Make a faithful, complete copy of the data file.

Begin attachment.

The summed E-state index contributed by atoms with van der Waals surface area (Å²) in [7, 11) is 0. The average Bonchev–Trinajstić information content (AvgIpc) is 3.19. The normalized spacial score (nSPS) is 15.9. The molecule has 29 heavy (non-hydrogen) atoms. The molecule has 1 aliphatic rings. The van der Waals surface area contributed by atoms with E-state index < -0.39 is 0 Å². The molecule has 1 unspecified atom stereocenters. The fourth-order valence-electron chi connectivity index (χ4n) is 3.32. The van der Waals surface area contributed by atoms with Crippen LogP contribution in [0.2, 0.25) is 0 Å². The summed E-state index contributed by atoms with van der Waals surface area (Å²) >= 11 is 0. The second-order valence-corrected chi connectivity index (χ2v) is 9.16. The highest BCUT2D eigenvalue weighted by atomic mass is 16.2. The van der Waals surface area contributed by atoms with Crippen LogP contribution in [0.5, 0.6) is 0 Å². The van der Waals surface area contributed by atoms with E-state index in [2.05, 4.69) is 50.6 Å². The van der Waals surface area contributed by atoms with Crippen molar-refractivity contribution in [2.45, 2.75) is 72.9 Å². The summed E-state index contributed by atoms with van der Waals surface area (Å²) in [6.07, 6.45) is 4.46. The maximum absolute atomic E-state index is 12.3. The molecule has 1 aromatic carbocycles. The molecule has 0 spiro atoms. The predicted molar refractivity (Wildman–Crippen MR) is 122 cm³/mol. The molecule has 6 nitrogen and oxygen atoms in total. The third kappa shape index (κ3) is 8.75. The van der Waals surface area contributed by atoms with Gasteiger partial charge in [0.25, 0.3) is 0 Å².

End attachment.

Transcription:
The summed E-state index contributed by atoms with van der Waals surface area (Å²) in [7, 11) is 0. The average Bonchev–Trinajstić information content (AvgIpc) is 3.19. The normalized spacial score (nSPS) is 15.9. The molecule has 29 heavy (non-hydrogen) atoms. The molecule has 1 aliphatic rings. The van der Waals surface area contributed by atoms with E-state index < -0.39 is 0 Å². The molecule has 1 unspecified atom stereocenters. The fourth-order valence-electron chi connectivity index (χ4n) is 3.32. The van der Waals surface area contributed by atoms with Crippen LogP contribution in [0.2, 0.25) is 0 Å². The summed E-state index contributed by atoms with van der Waals surface area (Å²) >= 11 is 0. The second-order valence-corrected chi connectivity index (χ2v) is 9.16. The highest BCUT2D eigenvalue weighted by atomic mass is 16.2. The van der Waals surface area contributed by atoms with Crippen LogP contribution in [0.5, 0.6) is 0 Å². The van der Waals surface area contributed by atoms with E-state index in [2.05, 4.69) is 50.6 Å². The van der Waals surface area contributed by atoms with Crippen molar-refractivity contribution in [2.45, 2.75) is 72.9 Å². The summed E-state index contributed by atoms with van der Waals surface area (Å²) in [6.07, 6.45) is 4.46. The maximum absolute atomic E-state index is 12.3. The molecule has 1 aromatic carbocycles. The molecule has 0 spiro atoms. The predicted molar refractivity (Wildman–Crippen MR) is 122 cm³/mol. The molecule has 6 nitrogen and oxygen atoms in total. The third kappa shape index (κ3) is 8.75. The van der Waals surface area contributed by atoms with Gasteiger partial charge in [0.25, 0.3) is 0 Å².